“One thing that happened is that after the 2009 H1N1 pandemic there were a lot of masks distributed to states and localities and they simply weren’t replenished. Then there was a plan to purchase thousands more ventilators. A contract was signed with a small medical equipment company in Southern California. That company was then bought by a different medical equipment company, and in the end the contract wasn’t fulfilled. The new ventilators never came in.
So there are these matters of prioritization and inattention that can affect whether in fact we have the supplies that have been recommended in the stockpile.”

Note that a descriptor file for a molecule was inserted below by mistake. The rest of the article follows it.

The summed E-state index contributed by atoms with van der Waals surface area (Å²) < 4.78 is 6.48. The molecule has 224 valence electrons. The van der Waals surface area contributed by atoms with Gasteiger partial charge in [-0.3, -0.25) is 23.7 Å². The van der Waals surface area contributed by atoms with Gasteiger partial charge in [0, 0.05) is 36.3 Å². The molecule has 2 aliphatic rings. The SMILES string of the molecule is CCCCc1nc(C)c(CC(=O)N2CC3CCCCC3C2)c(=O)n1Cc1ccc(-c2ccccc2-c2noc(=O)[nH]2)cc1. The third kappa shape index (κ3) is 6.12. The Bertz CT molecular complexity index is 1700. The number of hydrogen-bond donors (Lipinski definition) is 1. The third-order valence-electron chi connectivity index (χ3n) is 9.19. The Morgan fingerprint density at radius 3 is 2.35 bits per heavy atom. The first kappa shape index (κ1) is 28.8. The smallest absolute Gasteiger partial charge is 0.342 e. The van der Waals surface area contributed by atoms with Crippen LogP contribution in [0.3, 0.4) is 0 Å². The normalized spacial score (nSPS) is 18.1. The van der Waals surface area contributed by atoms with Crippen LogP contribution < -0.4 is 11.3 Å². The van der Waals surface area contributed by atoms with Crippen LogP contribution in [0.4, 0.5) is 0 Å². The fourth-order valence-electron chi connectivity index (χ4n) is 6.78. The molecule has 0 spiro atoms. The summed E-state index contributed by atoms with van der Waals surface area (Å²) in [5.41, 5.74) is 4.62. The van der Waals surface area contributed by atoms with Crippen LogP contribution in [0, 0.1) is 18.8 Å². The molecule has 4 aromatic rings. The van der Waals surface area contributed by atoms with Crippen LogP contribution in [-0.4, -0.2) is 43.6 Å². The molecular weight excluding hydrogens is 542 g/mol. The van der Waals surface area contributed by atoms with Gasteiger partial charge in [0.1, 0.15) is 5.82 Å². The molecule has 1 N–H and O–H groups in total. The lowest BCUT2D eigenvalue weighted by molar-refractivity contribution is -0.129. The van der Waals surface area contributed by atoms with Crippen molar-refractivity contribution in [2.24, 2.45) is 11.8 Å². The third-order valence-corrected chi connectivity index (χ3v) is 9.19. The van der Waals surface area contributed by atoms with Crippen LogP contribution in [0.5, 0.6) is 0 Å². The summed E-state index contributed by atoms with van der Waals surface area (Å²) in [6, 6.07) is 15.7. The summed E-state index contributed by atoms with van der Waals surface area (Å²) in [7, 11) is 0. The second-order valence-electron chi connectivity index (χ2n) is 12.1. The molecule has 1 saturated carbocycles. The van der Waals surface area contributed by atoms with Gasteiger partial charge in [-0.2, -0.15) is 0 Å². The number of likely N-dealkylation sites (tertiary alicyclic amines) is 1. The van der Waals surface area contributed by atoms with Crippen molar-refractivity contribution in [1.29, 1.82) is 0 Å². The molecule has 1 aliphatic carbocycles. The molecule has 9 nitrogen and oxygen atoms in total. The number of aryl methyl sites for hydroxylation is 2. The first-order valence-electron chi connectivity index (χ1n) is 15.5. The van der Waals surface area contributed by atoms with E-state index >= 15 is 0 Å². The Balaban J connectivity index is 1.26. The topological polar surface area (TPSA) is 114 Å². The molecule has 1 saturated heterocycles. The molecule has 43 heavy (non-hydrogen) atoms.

“There’s a key period that a lot of people are now focusing on, which is late January to mid-February. This is a point at which we were already aware of what had happened in China, and the World Health Organization had declared Covid-19 a “global health emergency of international concern.”
That was really the time to consider whether we had the supplies we needed of these essential items and to figure out whether the stockpile needed to be replenished rapidly and do whatever it took to make sufficient supplies available — whether that meant purchasing supplies from other sources or even using the DPA to force manufacturers to shift to production of ventilators, for example.
So even if it had not been replenished prior to this administration, there was a chance to do a better job at the outset.”